by: Cary Christian
It's been a little over a year now, but it's fresh in my mind. Fresher still
since the authorities thought they caught terrorists on the west coast of
Florida today who were headed toward my city to blow up one of our buildings
filled again with innocent people. Turns out it might have been a hoax, but
who knows these days?
I'm a firm believer in moving on with life and taking care of business. But
I also believe some events must be memorialized. Yes, the anniversary is
three days past, but in my mind this is not a week for business as usual.
So rather than print an article on marketing, taxation or business strategy
this week, I want to take a moment to remember those we lost one year and
three days ago in the attack on The World Trade Center, the Pentagon and the
crash of Flight 93 in a Pennsylvania field.
I know many of you may be fatigued of hearing about it and feeling the
sorrow these memories bring, but we must never forget the infamy of that
day. To forget it is to accept it and to essentially deny the
responsibilities it laid on our shoulders.
Many people speak of these events as an attack on America. It was much more.
It was an attack on all of humanity. Many lose track of the fact that people
from all of the following countries died on September 11, 2001 in addition
to those from the United States:
Argentina, Australia, Austria, Bangladesh, Belgium, Bermuda, Brazil,
Cambodia, Canada, Chile, China, Colombia, Czech Republic, Denmark, Dominican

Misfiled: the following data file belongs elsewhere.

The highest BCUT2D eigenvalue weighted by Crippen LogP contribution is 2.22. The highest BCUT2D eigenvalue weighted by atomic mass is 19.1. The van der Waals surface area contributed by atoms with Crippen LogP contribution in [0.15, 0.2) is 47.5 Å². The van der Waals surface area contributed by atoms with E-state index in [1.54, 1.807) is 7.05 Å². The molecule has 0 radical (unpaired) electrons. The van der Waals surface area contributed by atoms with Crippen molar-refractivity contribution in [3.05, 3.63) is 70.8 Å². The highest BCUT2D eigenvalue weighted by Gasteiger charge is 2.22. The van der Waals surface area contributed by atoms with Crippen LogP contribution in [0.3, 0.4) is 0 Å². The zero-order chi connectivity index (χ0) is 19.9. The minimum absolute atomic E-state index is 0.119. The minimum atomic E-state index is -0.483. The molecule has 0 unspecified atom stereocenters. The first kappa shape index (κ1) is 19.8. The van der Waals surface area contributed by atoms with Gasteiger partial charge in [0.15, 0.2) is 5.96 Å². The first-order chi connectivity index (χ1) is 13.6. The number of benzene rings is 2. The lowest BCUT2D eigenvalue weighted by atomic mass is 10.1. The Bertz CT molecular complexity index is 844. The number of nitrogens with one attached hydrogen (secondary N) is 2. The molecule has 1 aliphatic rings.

Republic, Ecuador, El Salvador, Egypt, Germany, Ghana, Grenada, Guatemala,
Hong Kong, Honduras, India, Indonesia, Ireland, Israel, Italy, Japan,
Jordan, Kenya, Lebanon, Malaysia, Mexico, Netherlands, Norway, Pakistan,
Paraguay, Peru, Philippines, Portugal, Russia, Spain, South Africa, South
Korea, Sweden, Switzerland, Thailand, Turkey, Taiwan, Ukraine, United
Kingdom, Uruguay, Venezuela and Zimbabwe.
This list may not be complete or authoritative. It's actually difficult to
identify all the countries affected because there are so many "missing"
rather than known dead. So many people will never be found. So many families
unable to bury their dead. But one fact is hard to miss: this tragedy was
not just an American tragedy.
The Internet is making the world smaller every day. We work together, do
joint ventures online, trade ideas, send each other jokes, give each other
advice and buy from each other all the time. Rarely do we think about where
we are located physically. We see each other as fellow businessmen all doing
our best to succeed in our chosen fields. Most of us are simply trying to
make a better life for ourselves and our families.
There is a tremendous amount of goodwill and respect among us. In many ways
this is a testimonial to what life offline could be and should be. A
roadmap, if you will, to learning how to live together, work together and
reach across international borders to help each other.
We have a responsibility to take these attitudes and our online way of life
offline and into the real world. The world could learn a lot from us, and it
IS our responsibility to teach it. Each of us has influence. Perhaps we can
only reach and help to change the attitudes of one or two people, but
they'll pass it on and eventually the changes we initiate could encircle the
globe. Let's use what influence we have to make the world a better and safer
place for ourselves and our families.
And while we mourn the loss of those who died on 9/11, let's not forget the
effect on the lives of their families left behind. Please take the time to
read Paul Myer's article reproduced below. I think you'll be shocked at what
you read and I hope it prompts you to take whatever action you can.
Copyright (c) 2002